Take the answer you wrote in the last step and shape it into something solid and awesome. Make it as convincing as you can, because that is going to be your final thesis statement.
Tip: Create multiple drafts of your thesis statement, and then use the one that sounds the most powerful and supports your paper or essay the best.
Read more: How to Write an Insane White Paper that Gets High Engagement?
Tips for Writing a Good Thesis Statement:
1. clear & concise.
Remember that your thesis statement is just a tiny part of your paper, not the entire paper. So don’t drag it too much. Keep it short and sweet and crystal clear.
Wrap your statement up in as few words as you can so that the readers can grasp it in seconds. If they have to go to lengths to understand what the paper entails, they’d probably bail out on it.
There’s another thing that you should avoid while writing a thesis statement: giving away everything in it. Don’t try to every single thing about your paper in it; otherwise, no one would ready your paper.
2. Explains Only a Single Idea
if you want your thesis statement to be powerful, don’t overcomplicate things. What we are trying to say is, convey just one single idea through your thesis statement.
Basically, write about the single most important thing that your paper talks about. You can always get into the other details later in the paper. 🤷🏽♀️
Another reason why you should not tangle all the ideas together because that’d make it extremely hard for the readers to understand your core point.
3. Something That Requires Evidence
Don’t write a statement everyone already knows about, like “we live on the planet earth”. You need to write a statement that requires hard proof.
All in all, don’t write a vague statement. Write one that makes the readers want to read more and talk about it. Write something that can be argued upon.
For example, if your essay is on animal testing, you can write, “ artificial intelligence is dangerous because, in the hands of the wrong person, it could easily cause mass casualties. “
Before you go!
Our team at bit.ai has created a few awesome education templates to make your processes more efficient. Make sure to check them out before you go, y ou might need them!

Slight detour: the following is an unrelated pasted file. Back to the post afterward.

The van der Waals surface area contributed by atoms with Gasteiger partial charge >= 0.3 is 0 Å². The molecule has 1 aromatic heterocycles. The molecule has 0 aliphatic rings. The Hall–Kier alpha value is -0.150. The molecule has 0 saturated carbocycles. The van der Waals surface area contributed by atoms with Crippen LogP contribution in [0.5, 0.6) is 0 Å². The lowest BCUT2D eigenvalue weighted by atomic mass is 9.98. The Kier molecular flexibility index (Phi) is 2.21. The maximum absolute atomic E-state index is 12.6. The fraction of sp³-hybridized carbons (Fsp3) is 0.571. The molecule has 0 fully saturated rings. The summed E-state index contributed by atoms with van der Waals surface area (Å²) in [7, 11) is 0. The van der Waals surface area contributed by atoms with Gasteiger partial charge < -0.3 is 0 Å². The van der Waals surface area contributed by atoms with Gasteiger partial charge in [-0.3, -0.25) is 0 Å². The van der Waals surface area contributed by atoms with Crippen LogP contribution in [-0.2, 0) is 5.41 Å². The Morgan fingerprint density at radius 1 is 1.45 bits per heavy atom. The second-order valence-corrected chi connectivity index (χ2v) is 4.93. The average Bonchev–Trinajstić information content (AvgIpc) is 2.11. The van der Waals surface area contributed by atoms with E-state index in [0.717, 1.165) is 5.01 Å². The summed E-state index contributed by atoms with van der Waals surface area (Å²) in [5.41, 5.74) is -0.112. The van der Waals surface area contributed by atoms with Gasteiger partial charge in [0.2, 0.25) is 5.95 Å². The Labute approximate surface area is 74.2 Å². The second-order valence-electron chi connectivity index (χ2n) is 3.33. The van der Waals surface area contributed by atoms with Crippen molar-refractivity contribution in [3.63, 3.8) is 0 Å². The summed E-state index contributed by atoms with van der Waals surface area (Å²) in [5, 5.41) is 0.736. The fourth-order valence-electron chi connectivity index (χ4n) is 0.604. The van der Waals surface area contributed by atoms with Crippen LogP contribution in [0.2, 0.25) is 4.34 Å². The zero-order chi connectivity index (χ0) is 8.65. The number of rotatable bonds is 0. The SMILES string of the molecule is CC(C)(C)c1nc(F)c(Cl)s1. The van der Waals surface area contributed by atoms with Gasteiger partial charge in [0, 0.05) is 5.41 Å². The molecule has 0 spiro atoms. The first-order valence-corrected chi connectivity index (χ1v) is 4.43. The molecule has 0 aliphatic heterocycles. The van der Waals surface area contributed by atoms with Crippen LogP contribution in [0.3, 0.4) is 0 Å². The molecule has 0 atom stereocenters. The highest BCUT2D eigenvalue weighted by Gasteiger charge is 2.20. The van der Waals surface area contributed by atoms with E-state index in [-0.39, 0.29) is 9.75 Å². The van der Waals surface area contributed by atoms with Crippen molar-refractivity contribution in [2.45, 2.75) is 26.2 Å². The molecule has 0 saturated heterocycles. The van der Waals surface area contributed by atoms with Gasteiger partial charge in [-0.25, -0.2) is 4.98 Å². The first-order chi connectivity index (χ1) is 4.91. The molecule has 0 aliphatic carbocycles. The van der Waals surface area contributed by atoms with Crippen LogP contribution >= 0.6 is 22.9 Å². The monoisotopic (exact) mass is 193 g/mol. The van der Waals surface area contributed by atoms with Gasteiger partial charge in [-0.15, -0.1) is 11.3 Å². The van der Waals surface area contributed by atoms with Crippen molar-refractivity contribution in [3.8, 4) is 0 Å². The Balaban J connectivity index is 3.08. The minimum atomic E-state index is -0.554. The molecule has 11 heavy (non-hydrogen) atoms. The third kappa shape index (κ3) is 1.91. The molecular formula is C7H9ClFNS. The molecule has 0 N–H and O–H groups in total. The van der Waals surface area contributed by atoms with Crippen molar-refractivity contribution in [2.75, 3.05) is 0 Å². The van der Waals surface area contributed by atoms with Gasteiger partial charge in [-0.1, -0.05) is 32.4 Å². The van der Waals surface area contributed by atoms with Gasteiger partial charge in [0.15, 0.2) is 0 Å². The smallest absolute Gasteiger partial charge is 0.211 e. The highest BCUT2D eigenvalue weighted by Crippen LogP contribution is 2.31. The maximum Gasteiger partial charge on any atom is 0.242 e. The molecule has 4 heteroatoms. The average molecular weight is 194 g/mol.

- Class Notes Template
- Lesson Plan Template
- Letter of Recommendation Template
- Recommended Reading Template
- Research Paper Template
- Thesis Template
- Checklist Template
- To-Do List Template
- White Paper Template
- eBook Template
We’ve told you why it’s important to write a thesis statement, and we’ve shared some great tips for writing the perfect one. In short, you’ve all the information you need to write an awesome thesis statement.
Always remember, the better your thesis statement is, the better your paper is going to be. It’s the building block of your paper. It is something that guides the reader, and yourself.
So, what are you waiting for? Don’t put off your paper or essay any longer. Get up, grab a cup of coffee and start working on it. We’re totally rooting for you!
This blog was written by the Bit.ai team. Bit.ai is a powerful documentation and collaboration platform where you and your team can easily create, access, share, and manage all your documents under one roof. To learn more about this wonderful platform, visit Bit.ai .
Grant Proposal: What is it & How to Write it?
Study Guide: What is it & How to Create an Amazing One?
Mission Statement: What is it & How to Write it? (With Examples)
Positioning Statement: Definition, Elements & Examples!
Research Proposal: How to Write a Perfect One? (Steps & Format)